Slain policeman John Ogweno (28), who was allegedly shot dead by police corporal Caroline Kangogo, has been laid to rest in an emotional ceremony at his ancestral home in Sengre village, Kojwach East Location in Homa Bay County.
Mr Ogweno, who was attached to the Nakuru Central Police Station, was found dead early July inside a car at the police houses in Kasarani, Nakuru, where he and Ms Kangogo lived.
Emotions ran high at the Friday funeral as hundreds of residents wailed after viewing the body.
His body arrived at his ancestral home in Sengre Village, Kojwach East Location on Thursday evening after making stop overs in Nakuru and Kericho.
Hundreds of Kericho residents had turned up to pay their last respects at his Nyagacho home on Thursday evening.
Police vehicles escorted the body as it was driven through Kericho town on its way to Nyagacho on the outskirts of the town where his family lived.
Boda boda riders escorted the van carrying the body as it was driven into the homestead and when it was driven out after prayers were offered.
The fallen officer had served in the town before he was transferred to Nakuru County where he met his death after allegedly being shot by Ms Kangogo, who later seemingly took her own life.
“The late Ogweno was a close friend of mine. I am here to mourn not only an officer but a friend who died at a prime age when his services were needed by the society,” said Mr Erick Bett, Kipchebor Member of County Assembly.
“He is among the officers who gave the police service a good name by treating members of the public with respect and rooted for dispute resolution in times of conflict,” said Mr Bett.
The late Ogweno was also known in the densely populated estate as a quiet but outgoing officer who earned respect from members of the public, where his family operated a night club.
“He was a good man who freely mingled with members of the public and unless you found him in uniform, it was difficult for anyone to know he was a police officer,” said Mr Edwin Mitei, a boda boda rider.
Police had a hard time controlling members of the public who surged towards the casket to catch a glimpse of the body in the coffin draped in a police flag.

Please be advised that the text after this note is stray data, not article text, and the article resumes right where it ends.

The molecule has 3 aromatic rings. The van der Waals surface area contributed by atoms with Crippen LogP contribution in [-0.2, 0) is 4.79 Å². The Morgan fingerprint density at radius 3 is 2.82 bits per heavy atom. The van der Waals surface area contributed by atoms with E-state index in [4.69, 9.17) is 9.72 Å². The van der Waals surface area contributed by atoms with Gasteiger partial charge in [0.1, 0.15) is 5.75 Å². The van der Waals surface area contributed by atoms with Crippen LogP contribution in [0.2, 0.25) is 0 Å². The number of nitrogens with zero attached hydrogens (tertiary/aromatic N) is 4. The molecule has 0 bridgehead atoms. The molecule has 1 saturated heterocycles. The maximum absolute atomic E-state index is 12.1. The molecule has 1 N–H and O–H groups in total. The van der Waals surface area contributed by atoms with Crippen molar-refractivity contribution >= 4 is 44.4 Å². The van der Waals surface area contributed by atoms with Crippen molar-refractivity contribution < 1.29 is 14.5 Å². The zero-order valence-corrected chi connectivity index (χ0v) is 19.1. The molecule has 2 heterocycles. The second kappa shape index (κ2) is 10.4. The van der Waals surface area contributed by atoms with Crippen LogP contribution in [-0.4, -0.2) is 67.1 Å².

A tent was erected outside the homestead where the body was placed upon arrival from Nakuru.
Viewing of the body was concluded within an hour after which it was transported to Sengre village in Oyugis, Homa Bay County. Here, tears flowed freely as relatives and colleagues mourned Mr Ongweno.
At the Friday burial ceremony, Inspector General of Police Hilllay Mutyambai, in a condolence message read by Nakuru East Sub-County Police Commander Phanton Analo, described the deceased as an industrious, knowledgeable, social and hardworking police officer who worked closely with colleagues and civilians.
Junior police officers who attended the burial said the cruel hand of death has robbed the National Police Service.
Ogweno left behind a widow with two children. He was the first born in a family of three siblings.
Politicians who attended the burial asked the Ministry of Interior, headed by Cabinet Secretary Dr Fred Matiang'i, to consider reviving police reforms in order to address the welfare of police to minimise cases of violence.
Led by Homa Bay Woman Representative Gladys Wanga and Kojwach Ward MCA Joan Ogada, the leaders also asked the government to increase salaries paid to police officers.
They also asked for more psychological support in the National Police Service.
As the government digs deeper into the death of Constable Ongweno, there has been concern over the welfare of police officers.
Additional reporting by Vitalis Kimutai